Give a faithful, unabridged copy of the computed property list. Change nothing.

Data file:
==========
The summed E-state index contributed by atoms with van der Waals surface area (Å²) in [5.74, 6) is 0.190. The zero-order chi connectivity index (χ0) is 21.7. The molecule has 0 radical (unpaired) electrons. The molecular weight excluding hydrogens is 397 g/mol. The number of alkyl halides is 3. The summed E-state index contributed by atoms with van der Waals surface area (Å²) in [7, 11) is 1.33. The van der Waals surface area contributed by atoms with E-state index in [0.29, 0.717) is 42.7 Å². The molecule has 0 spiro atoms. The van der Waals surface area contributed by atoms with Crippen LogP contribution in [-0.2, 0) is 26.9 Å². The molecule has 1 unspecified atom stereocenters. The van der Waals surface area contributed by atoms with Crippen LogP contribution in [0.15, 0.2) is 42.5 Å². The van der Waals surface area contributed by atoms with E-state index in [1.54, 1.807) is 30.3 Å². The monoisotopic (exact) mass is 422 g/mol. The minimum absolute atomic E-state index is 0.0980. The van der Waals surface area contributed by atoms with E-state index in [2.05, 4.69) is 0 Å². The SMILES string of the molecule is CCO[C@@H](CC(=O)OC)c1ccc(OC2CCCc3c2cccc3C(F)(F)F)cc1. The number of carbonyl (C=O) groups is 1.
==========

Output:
The summed E-state index contributed by atoms with van der Waals surface area (Å²) in [5.74, 6) is 0.190. The zero-order chi connectivity index (χ0) is 21.7. The molecule has 0 radical (unpaired) electrons. The molecular weight excluding hydrogens is 397 g/mol. The number of alkyl halides is 3. The summed E-state index contributed by atoms with van der Waals surface area (Å²) in [7, 11) is 1.33. The van der Waals surface area contributed by atoms with E-state index in [0.29, 0.717) is 42.7 Å². The molecule has 0 spiro atoms. The van der Waals surface area contributed by atoms with Crippen LogP contribution in [-0.2, 0) is 26.9 Å². The molecule has 1 unspecified atom stereocenters. The van der Waals surface area contributed by atoms with Crippen LogP contribution in [0.15, 0.2) is 42.5 Å². The van der Waals surface area contributed by atoms with E-state index in [1.54, 1.807) is 30.3 Å². The monoisotopic (exact) mass is 422 g/mol. The minimum absolute atomic E-state index is 0.0980. The van der Waals surface area contributed by atoms with E-state index in [2.05, 4.69) is 0 Å². The SMILES string of the molecule is CCO[C@@H](CC(=O)OC)c1ccc(OC2CCCc3c2cccc3C(F)(F)F)cc1. The number of carbonyl (C=O) groups is 1.